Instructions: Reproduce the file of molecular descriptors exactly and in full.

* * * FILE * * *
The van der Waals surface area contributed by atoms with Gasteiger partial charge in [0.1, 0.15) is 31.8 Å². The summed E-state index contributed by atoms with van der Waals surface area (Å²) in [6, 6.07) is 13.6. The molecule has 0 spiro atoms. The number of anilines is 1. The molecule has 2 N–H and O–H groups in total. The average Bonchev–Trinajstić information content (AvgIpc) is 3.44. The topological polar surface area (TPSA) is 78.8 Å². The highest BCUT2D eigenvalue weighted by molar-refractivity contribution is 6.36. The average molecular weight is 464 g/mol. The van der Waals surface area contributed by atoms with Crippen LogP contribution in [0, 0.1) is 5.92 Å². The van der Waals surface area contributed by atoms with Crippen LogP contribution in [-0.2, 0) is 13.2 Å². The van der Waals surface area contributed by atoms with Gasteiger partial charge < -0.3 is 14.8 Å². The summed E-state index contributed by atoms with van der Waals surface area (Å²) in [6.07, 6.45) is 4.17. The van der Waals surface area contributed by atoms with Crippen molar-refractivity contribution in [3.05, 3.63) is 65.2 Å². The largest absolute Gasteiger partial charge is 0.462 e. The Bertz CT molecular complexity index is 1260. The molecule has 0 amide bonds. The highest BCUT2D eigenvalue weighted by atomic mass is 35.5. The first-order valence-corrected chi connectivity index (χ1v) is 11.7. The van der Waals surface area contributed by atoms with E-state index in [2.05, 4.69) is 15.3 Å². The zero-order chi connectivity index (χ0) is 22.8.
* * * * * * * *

The van der Waals surface area contributed by atoms with Gasteiger partial charge in [0.1, 0.15) is 31.8 Å². The summed E-state index contributed by atoms with van der Waals surface area (Å²) in [6, 6.07) is 13.6. The molecule has 0 spiro atoms. The number of anilines is 1. The molecule has 2 N–H and O–H groups in total. The average Bonchev–Trinajstić information content (AvgIpc) is 3.44. The topological polar surface area (TPSA) is 78.8 Å². The highest BCUT2D eigenvalue weighted by molar-refractivity contribution is 6.36. The average molecular weight is 464 g/mol. The van der Waals surface area contributed by atoms with Crippen LogP contribution in [0, 0.1) is 5.92 Å². The van der Waals surface area contributed by atoms with Crippen LogP contribution in [-0.2, 0) is 13.2 Å². The van der Waals surface area contributed by atoms with Gasteiger partial charge < -0.3 is 14.8 Å². The summed E-state index contributed by atoms with van der Waals surface area (Å²) in [6.07, 6.45) is 4.17. The van der Waals surface area contributed by atoms with Crippen molar-refractivity contribution in [3.05, 3.63) is 65.2 Å². The largest absolute Gasteiger partial charge is 0.462 e. The Bertz CT molecular complexity index is 1260. The molecule has 0 amide bonds. The highest BCUT2D eigenvalue weighted by atomic mass is 35.5. The first-order valence-corrected chi connectivity index (χ1v) is 11.7. The van der Waals surface area contributed by atoms with E-state index in [2.05, 4.69) is 15.3 Å². The zero-order chi connectivity index (χ0) is 22.8.